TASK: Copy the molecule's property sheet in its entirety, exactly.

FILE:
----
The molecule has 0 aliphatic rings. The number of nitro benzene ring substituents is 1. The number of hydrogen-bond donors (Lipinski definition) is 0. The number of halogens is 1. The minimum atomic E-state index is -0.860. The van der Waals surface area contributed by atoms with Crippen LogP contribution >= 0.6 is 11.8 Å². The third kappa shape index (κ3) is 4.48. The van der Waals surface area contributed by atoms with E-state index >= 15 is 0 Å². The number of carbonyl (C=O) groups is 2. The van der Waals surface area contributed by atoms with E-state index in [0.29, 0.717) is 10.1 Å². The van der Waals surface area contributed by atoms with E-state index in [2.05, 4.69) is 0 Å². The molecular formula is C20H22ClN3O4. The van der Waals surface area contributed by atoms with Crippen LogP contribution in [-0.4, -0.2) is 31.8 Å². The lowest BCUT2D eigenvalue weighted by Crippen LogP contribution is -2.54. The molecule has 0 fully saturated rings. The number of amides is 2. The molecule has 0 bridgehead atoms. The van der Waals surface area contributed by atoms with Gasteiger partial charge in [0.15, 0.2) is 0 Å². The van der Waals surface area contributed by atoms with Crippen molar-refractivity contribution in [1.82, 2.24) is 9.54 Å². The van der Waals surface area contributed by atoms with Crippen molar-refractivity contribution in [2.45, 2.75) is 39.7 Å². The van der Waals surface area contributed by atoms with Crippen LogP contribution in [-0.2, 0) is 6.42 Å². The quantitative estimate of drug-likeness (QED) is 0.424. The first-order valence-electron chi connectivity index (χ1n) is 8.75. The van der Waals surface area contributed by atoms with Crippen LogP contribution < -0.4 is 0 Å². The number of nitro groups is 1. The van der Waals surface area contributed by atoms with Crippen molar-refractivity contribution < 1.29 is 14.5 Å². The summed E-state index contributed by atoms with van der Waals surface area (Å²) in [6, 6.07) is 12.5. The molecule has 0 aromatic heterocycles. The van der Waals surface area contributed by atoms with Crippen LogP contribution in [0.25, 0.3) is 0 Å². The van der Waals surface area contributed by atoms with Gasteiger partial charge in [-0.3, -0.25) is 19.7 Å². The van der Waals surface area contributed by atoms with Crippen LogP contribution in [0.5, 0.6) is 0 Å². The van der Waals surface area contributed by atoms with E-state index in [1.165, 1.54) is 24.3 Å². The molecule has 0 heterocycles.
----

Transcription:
The molecule has 0 aliphatic rings. The number of nitro benzene ring substituents is 1. The number of hydrogen-bond donors (Lipinski definition) is 0. The number of halogens is 1. The minimum atomic E-state index is -0.860. The van der Waals surface area contributed by atoms with Crippen LogP contribution >= 0.6 is 11.8 Å². The third kappa shape index (κ3) is 4.48. The van der Waals surface area contributed by atoms with E-state index >= 15 is 0 Å². The number of carbonyl (C=O) groups is 2. The van der Waals surface area contributed by atoms with E-state index in [0.29, 0.717) is 10.1 Å². The van der Waals surface area contributed by atoms with E-state index in [2.05, 4.69) is 0 Å². The molecular formula is C20H22ClN3O4. The van der Waals surface area contributed by atoms with Crippen LogP contribution in [-0.4, -0.2) is 31.8 Å². The lowest BCUT2D eigenvalue weighted by Crippen LogP contribution is -2.54. The molecule has 0 fully saturated rings. The number of amides is 2. The molecule has 0 bridgehead atoms. The van der Waals surface area contributed by atoms with Gasteiger partial charge in [0.15, 0.2) is 0 Å². The van der Waals surface area contributed by atoms with Crippen molar-refractivity contribution in [1.82, 2.24) is 9.54 Å². The van der Waals surface area contributed by atoms with Crippen molar-refractivity contribution in [2.45, 2.75) is 39.7 Å². The van der Waals surface area contributed by atoms with Crippen LogP contribution in [-0.2, 0) is 6.42 Å². The quantitative estimate of drug-likeness (QED) is 0.424. The first-order valence-electron chi connectivity index (χ1n) is 8.75. The van der Waals surface area contributed by atoms with Crippen LogP contribution < -0.4 is 0 Å². The number of nitro groups is 1. The van der Waals surface area contributed by atoms with Crippen molar-refractivity contribution < 1.29 is 14.5 Å². The summed E-state index contributed by atoms with van der Waals surface area (Å²) in [6, 6.07) is 12.5. The molecule has 0 aromatic heterocycles. The van der Waals surface area contributed by atoms with Crippen LogP contribution in [0.25, 0.3) is 0 Å². The van der Waals surface area contributed by atoms with Gasteiger partial charge in [-0.3, -0.25) is 19.7 Å². The van der Waals surface area contributed by atoms with Crippen LogP contribution in [0.5, 0.6) is 0 Å². The van der Waals surface area contributed by atoms with E-state index in [1.165, 1.54) is 24.3 Å². The molecule has 0 heterocycles.